Pope St Gregory The Great And Making Known The Mystery Of Christ

Christ during His Passion prayed a prayer of mercy for His persecutors in asking His Father to forgive them for they know not what they do. That prayer was also intended for us who have persecuted Him in our sins. His prayer for us is also one of pure mercy. If we are to accept that mercy, we must first come to Him as the good thief did as he was being crucified beside Christ, full of humble repentance. It is then that we can receive the Body and Blood of Christ and make His mystery known to others through the ways we live our lives in Christ.
Today is the feast of Pope St Gregory the Great, another of the Doctors of the Church and one of only a few to be given the title "the great". It is also the first Friday of the month. Many people, myself among them, observe the devotions to the Sacred Heart of Jesus. Through St Margaret Mary Alacoque, Our Lord made many promises to those who would observe and spread this devotion. It is another way in which we can spread and make known Christ's Mystery; those Divine Mysteries that are re~presented at every Mass.
The following is a reflection from Pope St Gregory the Great on making known the Mystery of Christ's Mercy.
Today let us ask this great saint for his intercession for our own Holy Father, Benedict XVI and all our bishops and priests that they will lead us faithfully in our own efforts of living and spreading Christ's Mystery of Mercy.

Making Known the Mystery of Christ

Holy Job is a type of the Church. At one time he speaks for the body, at another for the head. As he speaks of its members he is suddenly caught up to speak in the name of their head. So it is here, where he says: I have suffered this without sin on my hands, for my prayer to God was pure.
Christ suffered without sin on his hands, for he committed no sin and deceit was not found on his lips. Yet he suffered the pain of the cross for our redemption. His prayer to God was pure, his alone out of all mankind, for in the midst of his suffering he prayed for his persecutors:Father, forgive them, for they do not know what they are doing.
Is it possible to offer, or even to imagine, a purer kind of prayer than that which shows mercy to one’s torturers by making intercession for them? It was thanks to this kind of prayer that the frenzied persecutors who shed the blood of our Redeemer drank it afterward in faith and proclaimed him to be the Son of God.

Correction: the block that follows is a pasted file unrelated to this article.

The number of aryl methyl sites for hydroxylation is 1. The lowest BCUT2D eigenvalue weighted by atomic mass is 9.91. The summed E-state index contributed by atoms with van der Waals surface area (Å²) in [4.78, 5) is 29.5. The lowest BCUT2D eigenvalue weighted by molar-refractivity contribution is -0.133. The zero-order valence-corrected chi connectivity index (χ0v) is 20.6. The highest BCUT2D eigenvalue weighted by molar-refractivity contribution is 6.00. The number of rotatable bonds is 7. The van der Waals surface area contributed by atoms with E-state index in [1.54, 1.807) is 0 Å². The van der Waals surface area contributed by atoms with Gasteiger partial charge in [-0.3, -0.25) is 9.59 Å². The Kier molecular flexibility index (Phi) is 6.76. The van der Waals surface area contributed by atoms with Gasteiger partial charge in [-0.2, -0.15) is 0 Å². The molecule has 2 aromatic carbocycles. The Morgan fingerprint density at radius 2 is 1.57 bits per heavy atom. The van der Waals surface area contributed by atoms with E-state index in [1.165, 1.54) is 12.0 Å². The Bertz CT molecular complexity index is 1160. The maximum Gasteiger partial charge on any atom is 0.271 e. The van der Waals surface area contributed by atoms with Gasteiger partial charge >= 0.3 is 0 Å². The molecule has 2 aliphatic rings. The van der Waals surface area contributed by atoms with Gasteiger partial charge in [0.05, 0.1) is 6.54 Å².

The text goes on fittingly to speak of Christ’s blood: Earth, do not cover over my blood, do not let my cry find a hiding place in you. When man sinned, God had said: Earth you are, and to earth you will return. Earth does not cover over the blood of our Redeemer, for every sinner, as he drinks the blood that is the price of his redemption, offers praise and thanksgiving, and to the best of his power makes that blood known to all around him.
Earth has not hidden away his blood, for holy Church has preached in every corner of the world the mystery of its redemption.
Notice what follows: Do not let my cry find a hiding place in you. The blood that is drunk, the blood of redemption, is itself the cry of our Redeemer. Paul speaks of the sprinkled blood that calls out more eloquently than Abel’s. Of Abel’s blood Scripture had written: The voice of your brother’s blood cries out to me from the earth. The blood of Jesus calls out more eloquently than Abel’s, for the blood of Abel asked for the death of Cain, the fratricide, while the blood of the Lord has asked for, and obtained, life for his persecutors.
If the sacrament of the Lord’s passion is to work its effect in us, we must imitate what we receive and proclaim to mankind what we revere. The cry of the Lord finds a hiding place in us if our lips fail to speak of this, though our hearts believe in it. So that his cry may not lie concealed in us it remains for us all, each in his own measure, to make known to those around us the mystery of our new life in Christ.

*Brief biography of Pope St Gregory the Great


"Do not let my cry find a hiding place in you."

Wow! Those are excruciatingly powerful words.

A great post Karinann!
Karinann said…
Yes, I thought so too, Jeffrey. Thanks for your comment on this post. God bless!